The retail technology week in quotes

The retail technology week in quotes

Here are the comments that caught our eye this week

“Shopping on our High Streets is an enormous part of our recreational economy, and that space isn’t going to be filled by the faster option of ordering online. The truth is that there’s a place for both online and in-store businesses in our economy, and it’s exciting to be involved in that shift in the market.” Martin Newman, Founder and former Chairman, Practicology

“From a technology perspective, the top three for in-store CX in our report - Tesco, Sainsbury’s and Asda - have all explored ways to reduce friction at the checkout, which is consistently a top pain point for shoppers, using either self-service, mobile app payment, or other methods to speed up transactions and give consumers purchasing control. It seems everyone’s looking for that Amazon Go-like showstopper.” Matt Bradley, Event Director, RetailEXPO

“The CMA’s initial findings fundamentally misunderstand how people shop in the UK today and the intensity of competition in the grocery market. The CMA has moved the goalposts and its analysis is inconsistent with comparable cases. Combining Sainsbury’s and Asda would create significant cost savings, which would allow us to lower prices. Despite the savings being independently reviewed by two separate industry specialists, the CMA has chosen to discount them as benefits.

We are surprised that the CMA would choose to reject the opportunity to put money directly into customers’ pockets, particularly at this time of economic uncertainty. We will be working to understand the rationale behind these findings and will continue to press our case in the coming weeks.” Sainsbury’s spokesperson

“Everyone I spoke to (at the Retail Summit) was quick to acknowledge that there’s no such thing as being ‘Amazon-proof’, but equally that Amazon isn’t the be all and end all of retail. Many CEOs were keen to point to the fact that Amazon can’t do curation, community, experience, discovery, personalisation – all the things Miya Knights and I highlight in our book. This also means an end to ‘being all things to all people’ and that we’ll see more specialist, disruptive retailers popping up, catering to specific customer needs and styles.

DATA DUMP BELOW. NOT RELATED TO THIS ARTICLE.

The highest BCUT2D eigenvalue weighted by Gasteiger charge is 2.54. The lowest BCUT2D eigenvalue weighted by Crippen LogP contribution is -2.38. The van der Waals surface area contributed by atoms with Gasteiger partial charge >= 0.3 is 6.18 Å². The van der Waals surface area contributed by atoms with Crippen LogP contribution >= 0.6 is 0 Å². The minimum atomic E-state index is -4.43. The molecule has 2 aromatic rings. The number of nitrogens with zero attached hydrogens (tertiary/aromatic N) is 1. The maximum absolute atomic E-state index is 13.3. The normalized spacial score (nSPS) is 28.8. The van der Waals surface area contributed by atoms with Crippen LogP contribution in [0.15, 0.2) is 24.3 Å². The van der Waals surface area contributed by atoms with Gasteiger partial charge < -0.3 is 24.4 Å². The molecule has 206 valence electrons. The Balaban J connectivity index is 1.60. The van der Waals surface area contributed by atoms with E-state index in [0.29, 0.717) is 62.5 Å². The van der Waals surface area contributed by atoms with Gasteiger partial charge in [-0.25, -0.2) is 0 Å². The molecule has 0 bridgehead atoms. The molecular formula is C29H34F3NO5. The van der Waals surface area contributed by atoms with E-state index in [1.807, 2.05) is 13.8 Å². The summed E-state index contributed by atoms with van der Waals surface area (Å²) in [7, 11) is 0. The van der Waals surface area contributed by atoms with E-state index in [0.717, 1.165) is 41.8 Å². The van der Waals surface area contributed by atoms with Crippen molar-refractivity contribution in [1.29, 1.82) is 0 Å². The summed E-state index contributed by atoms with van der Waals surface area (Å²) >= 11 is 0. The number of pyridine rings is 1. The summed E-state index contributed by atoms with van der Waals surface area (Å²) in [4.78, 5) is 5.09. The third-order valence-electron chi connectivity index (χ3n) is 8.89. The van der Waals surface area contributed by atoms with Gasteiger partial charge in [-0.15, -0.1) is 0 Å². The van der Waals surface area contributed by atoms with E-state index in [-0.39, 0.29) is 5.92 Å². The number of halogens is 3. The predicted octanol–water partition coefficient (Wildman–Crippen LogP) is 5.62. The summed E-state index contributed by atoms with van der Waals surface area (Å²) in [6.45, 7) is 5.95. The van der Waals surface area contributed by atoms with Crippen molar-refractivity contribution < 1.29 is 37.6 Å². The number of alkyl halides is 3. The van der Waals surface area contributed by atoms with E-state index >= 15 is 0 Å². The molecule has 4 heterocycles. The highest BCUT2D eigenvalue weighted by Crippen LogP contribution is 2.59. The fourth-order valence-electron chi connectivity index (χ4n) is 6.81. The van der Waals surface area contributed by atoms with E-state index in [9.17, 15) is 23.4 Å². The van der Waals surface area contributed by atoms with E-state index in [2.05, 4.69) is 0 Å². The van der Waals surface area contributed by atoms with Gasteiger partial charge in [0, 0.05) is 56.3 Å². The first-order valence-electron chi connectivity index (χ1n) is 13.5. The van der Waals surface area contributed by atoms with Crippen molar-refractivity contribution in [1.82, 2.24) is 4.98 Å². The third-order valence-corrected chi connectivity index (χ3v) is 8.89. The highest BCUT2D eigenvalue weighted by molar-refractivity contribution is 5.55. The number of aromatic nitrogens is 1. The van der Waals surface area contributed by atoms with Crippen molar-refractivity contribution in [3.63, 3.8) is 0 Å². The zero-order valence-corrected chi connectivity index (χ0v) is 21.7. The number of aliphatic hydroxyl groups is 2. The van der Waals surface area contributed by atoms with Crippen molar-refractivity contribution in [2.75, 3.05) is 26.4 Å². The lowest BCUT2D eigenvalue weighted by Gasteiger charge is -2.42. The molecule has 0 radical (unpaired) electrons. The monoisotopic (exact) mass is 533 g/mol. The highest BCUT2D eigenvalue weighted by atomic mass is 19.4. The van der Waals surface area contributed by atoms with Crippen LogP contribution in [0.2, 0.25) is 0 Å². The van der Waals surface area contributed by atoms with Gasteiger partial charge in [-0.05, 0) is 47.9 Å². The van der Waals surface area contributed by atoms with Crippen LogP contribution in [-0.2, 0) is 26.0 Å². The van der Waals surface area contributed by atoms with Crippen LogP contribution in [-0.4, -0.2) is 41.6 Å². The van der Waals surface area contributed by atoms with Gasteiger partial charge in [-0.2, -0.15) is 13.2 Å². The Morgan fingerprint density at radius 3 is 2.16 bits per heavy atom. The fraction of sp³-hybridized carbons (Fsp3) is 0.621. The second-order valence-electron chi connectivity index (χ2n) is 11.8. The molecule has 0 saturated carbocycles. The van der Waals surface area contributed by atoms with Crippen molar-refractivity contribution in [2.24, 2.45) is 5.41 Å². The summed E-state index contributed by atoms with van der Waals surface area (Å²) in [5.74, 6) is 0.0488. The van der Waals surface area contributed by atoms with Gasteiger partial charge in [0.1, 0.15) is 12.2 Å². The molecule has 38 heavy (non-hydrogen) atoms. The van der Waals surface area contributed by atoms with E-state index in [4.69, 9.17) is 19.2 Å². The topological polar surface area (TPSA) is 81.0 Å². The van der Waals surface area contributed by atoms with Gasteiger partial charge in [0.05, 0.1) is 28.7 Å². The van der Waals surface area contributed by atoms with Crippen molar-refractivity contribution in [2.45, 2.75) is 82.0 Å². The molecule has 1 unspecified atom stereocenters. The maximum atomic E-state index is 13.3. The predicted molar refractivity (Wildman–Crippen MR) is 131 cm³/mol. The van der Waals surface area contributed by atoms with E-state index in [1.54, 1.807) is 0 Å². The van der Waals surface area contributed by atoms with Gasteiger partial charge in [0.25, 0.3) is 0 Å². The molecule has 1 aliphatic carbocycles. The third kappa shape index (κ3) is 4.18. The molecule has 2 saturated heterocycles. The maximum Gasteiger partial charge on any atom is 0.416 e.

Equally, Chieh Huang, founder of Boxed, told me how the Amazon/Whole Foods deal was actually beneficial in that it stimulated demand for online grocery in the US (although in the process it also created stronger competition as legacy retailers upped their game). Huang’s point echoes past comments from CEOs of Ocado and Instacart, the latter even referring to Amazon/Whole Foods as a “blessing in disguise”. Natalie Berg, retail analyst and Founder of NBK Retail

“Let us be clear, you would do well to think about what your grandfather said in 1906: “The recognition of their language is precious to small people”. Wise words. Because when you don’t, you’ll find small people will, perhaps unfairly, judge your character by your words.” Poundland to Nicholas Soames, member of Parliament for Mid Sussex

“Amazon Go is truly an incredible store and I'm a huge fan, but it’s more like Disney World than a practical solution for retailers today that need to keep in-store costs down to compete with online retailers that have very little overhead..But when you’re Jeff Bezos, you don’t care. It’s also a great place to put profit from other areas of your business to pay less on your taxes.” Former Walmart exec, Joel Larson

“An online sales tax would be a retrograde step, causing damage to the UK economy. We should be supporting the High Street by encouraging innovation, rather than damaging future prospects for all.” Simon Wharton, Business Strategy Director, Pushon

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